JAMMU, India (Reuters) - India accused old enemy Pakistan of sending troops across the heavily militarised line dividing the disputed region of Kashmir on Tuesday, and said two of its soldiers were killed and one wounded in a gunfight.
The body of one of the soldiers was found “badly mutilated” in a forested area of the Himalayan territory on the side controlled by India, said Rajesh K. Kalia, spokesman for the Indian army’s Northern Command.
The army said in a separate incident later in the day both sides shot at each other for more than an hour across the Line of Control (LoC) that divides Kashmir. After that more shots were fired over the line from Pakistan, with no more casualties or injuries, the army said.
A Pakistani army spokesman denied what he said were Indian allegations of “unprovoked firing”.
He branded India’s allegations “propaganda” to divert attention away from a clash along the line two days earlier in which Pakistan had said one of its soldiers was killed after an Indian incursion. India denied its troops crossed over.
India considers the entire region of snow-capped mountains and fertile valleys an integral part of its territory. Pakistan contests that and demands implementation of a 1948 U.N. Security Council resolution for a plebiscite to determine the wishes of the Kashmiri people.
India and Pakistan have fought three wars since their independence in 1947, two of them over Kashmir.
“The government of India considers the incident as a provocative action and we condemn it,” the Defence Ministry said in a statement.
“The government will take up the incident with the Pakistan Government. We expect Islamabad to honour the ceasefire agreement strictly,” the ministry said.
Firing and small skirmishes between the two countries are common along the LoC despite a ceasefire and slowly improving ties. The Indian army says eight of its soldiers were killed in 2012, in 75 incidents.
Away from the border, ties seem to be better. Pakistan’s cricket team completed a two-week tour of India on Sunday, the first time it has visited in five years.
Kalia said Tuesday’s “intrusion” about 600 metres across the LoC in Mendhar - about 220 km (140 miles) north of the Indian city of Jammu - marked “a significant escalation ... of ceasefire violations and infiltration attempts supported by the Pakistan Army”.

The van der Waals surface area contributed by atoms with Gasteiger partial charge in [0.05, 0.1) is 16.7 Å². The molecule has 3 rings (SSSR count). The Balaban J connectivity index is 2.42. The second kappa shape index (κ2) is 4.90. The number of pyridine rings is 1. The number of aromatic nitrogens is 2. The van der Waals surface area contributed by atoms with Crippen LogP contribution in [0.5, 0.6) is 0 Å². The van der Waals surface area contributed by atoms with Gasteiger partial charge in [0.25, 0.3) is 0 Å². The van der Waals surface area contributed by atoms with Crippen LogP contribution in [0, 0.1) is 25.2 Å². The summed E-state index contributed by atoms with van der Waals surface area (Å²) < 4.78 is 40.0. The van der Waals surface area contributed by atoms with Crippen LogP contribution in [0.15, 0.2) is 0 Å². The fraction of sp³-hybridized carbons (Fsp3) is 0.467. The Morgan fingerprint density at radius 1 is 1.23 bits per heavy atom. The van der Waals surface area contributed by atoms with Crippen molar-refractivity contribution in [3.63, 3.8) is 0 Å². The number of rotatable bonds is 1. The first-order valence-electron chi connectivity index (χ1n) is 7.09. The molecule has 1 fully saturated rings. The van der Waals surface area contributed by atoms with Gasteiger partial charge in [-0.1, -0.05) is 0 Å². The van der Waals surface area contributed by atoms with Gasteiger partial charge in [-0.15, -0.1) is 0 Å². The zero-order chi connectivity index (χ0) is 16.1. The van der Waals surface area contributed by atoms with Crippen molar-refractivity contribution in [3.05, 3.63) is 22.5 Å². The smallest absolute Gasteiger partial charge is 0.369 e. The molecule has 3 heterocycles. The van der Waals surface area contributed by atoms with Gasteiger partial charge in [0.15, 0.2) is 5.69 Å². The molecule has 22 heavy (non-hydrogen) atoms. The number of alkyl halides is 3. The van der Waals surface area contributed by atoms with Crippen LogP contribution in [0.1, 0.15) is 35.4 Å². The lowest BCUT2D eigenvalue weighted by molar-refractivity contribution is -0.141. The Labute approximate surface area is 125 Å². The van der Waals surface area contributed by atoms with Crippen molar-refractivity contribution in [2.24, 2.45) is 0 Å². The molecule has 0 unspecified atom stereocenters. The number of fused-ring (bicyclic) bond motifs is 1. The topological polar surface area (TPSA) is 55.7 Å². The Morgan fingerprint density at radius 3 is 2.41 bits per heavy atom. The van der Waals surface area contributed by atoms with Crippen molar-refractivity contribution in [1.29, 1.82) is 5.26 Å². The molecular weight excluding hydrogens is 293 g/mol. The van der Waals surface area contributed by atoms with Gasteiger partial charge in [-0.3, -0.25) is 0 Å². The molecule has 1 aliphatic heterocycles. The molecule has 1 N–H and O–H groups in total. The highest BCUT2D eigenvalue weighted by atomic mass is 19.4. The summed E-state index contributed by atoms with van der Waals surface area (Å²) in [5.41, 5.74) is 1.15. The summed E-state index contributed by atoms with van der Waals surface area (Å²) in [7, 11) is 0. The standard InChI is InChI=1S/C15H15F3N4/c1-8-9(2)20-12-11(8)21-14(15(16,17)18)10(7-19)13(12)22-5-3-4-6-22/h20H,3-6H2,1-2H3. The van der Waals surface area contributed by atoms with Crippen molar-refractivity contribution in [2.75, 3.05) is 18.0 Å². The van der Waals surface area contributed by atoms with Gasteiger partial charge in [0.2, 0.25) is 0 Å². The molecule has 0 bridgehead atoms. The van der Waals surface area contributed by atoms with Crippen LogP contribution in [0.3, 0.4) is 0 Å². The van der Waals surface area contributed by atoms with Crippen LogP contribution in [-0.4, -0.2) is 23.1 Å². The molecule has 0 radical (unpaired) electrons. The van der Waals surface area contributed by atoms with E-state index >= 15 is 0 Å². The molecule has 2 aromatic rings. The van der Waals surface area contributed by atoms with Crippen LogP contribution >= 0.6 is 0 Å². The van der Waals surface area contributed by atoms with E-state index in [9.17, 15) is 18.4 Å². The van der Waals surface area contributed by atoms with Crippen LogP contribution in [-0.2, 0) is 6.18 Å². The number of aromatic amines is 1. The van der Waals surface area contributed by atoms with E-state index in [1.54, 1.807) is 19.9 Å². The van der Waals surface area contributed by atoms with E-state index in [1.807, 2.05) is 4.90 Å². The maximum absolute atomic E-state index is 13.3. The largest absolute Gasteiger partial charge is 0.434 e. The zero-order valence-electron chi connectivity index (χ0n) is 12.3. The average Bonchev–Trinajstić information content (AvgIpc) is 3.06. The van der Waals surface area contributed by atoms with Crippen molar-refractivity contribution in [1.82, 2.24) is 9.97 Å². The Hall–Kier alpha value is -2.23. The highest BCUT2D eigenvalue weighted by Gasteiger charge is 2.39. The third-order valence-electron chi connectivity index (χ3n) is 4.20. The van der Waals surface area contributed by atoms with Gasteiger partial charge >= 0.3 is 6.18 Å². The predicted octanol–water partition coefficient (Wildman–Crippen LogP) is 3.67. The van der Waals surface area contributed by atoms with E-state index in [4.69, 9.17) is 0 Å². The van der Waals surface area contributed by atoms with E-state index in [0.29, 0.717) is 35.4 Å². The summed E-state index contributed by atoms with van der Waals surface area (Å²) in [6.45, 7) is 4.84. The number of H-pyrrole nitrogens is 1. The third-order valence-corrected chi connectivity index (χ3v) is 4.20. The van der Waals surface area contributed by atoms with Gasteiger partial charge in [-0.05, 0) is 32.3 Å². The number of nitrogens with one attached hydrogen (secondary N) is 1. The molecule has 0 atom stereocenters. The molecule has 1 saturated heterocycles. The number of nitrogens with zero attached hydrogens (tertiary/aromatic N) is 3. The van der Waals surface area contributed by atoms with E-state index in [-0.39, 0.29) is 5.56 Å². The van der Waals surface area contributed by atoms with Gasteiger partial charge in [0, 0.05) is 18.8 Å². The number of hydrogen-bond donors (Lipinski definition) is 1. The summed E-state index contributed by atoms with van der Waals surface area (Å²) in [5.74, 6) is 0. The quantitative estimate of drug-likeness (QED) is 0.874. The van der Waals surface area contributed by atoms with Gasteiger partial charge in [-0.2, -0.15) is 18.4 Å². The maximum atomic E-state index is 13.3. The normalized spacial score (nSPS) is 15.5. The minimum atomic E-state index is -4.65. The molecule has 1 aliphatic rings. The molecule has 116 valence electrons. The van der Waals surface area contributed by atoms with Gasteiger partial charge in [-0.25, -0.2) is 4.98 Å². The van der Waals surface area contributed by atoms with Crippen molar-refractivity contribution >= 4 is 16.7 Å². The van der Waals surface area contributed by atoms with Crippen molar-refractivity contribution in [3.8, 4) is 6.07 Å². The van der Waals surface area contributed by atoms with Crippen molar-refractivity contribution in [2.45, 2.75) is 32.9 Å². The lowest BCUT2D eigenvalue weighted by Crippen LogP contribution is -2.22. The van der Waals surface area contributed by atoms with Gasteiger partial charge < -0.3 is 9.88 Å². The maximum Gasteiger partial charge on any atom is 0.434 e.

“Pakistan army troops, having taken advantage of thick fog and mist in the forested area, were moving towards (their) own posts when an alert area domination patrol spotted and engaged the intruders,” he said.
“The firefight between Pakistan and own troops continued for approximately half an hour, after which the intruders retreated back towards their side of the Line of Control.”
He said India would take up the issue with Pakistan at a military flag meeting and also at a diplomatic level.
In 1999, Pakistan-backed Islamist infiltrators occupied the Kargil heights in the north of Indian Kashmir, and India lost hundreds of troops before re-occupying the mountains after bitter fighting that almost triggered a fourth war.
Indian military officials say the frequency of cross-border clashes has increased in recent weeks, with at least half a dozen ceasefire violations over the past week alone.
“I would say generally the picture has been a bit bleak,” said Uday Bhaskar, an Indian military commentator and former director of the Institute for Defence Studies and Analyses, referring to relations between India and Pakistan.
“This incident only reiterates a certain pattern as far as the bilateral relationship is concerned.”
He cited an apparent slowdown in Islamabad’s commitment to granting India most-favoured-nation trading status and a visit in December to India by an adviser to Pakistan’s prime minister whose comments infuriated the Indian government.
Writing by John Chalmers; Additional reporting by Matthias Williams; and by Katharine Houreld in Islamabad; Editing by Raju Gopalakrishnan and Alison Williams